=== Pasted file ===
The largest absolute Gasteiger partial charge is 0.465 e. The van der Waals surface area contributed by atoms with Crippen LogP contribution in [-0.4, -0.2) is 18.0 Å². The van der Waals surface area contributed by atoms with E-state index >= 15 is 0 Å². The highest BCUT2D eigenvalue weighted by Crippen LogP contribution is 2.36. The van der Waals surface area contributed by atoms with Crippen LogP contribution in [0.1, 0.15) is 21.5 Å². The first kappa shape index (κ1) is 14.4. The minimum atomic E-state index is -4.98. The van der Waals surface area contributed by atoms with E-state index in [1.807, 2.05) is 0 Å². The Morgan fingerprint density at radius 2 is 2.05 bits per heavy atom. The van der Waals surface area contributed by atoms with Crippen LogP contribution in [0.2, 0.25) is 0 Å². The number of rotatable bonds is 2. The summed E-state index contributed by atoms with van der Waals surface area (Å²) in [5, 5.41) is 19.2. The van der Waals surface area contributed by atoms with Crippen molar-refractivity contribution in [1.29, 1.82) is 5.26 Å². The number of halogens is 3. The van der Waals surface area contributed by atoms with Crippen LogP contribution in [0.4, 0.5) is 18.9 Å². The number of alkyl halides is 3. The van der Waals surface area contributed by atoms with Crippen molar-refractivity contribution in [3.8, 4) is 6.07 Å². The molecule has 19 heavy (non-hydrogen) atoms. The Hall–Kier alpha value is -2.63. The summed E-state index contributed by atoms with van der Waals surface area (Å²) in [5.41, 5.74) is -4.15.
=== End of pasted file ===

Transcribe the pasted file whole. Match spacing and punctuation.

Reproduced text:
The largest absolute Gasteiger partial charge is 0.465 e. The van der Waals surface area contributed by atoms with Crippen LogP contribution in [-0.4, -0.2) is 18.0 Å². The van der Waals surface area contributed by atoms with E-state index >= 15 is 0 Å². The highest BCUT2D eigenvalue weighted by Crippen LogP contribution is 2.36. The van der Waals surface area contributed by atoms with Crippen LogP contribution in [0.1, 0.15) is 21.5 Å². The first kappa shape index (κ1) is 14.4. The minimum atomic E-state index is -4.98. The van der Waals surface area contributed by atoms with E-state index in [1.807, 2.05) is 0 Å². The Morgan fingerprint density at radius 2 is 2.05 bits per heavy atom. The van der Waals surface area contributed by atoms with Crippen LogP contribution in [0.2, 0.25) is 0 Å². The number of rotatable bonds is 2. The summed E-state index contributed by atoms with van der Waals surface area (Å²) in [5, 5.41) is 19.2. The van der Waals surface area contributed by atoms with Crippen molar-refractivity contribution in [1.29, 1.82) is 5.26 Å². The number of halogens is 3. The van der Waals surface area contributed by atoms with Crippen LogP contribution in [0.4, 0.5) is 18.9 Å². The number of alkyl halides is 3. The van der Waals surface area contributed by atoms with Crippen molar-refractivity contribution in [3.8, 4) is 6.07 Å². The molecule has 19 heavy (non-hydrogen) atoms. The Hall–Kier alpha value is -2.63. The summed E-state index contributed by atoms with van der Waals surface area (Å²) in [5.41, 5.74) is -4.15.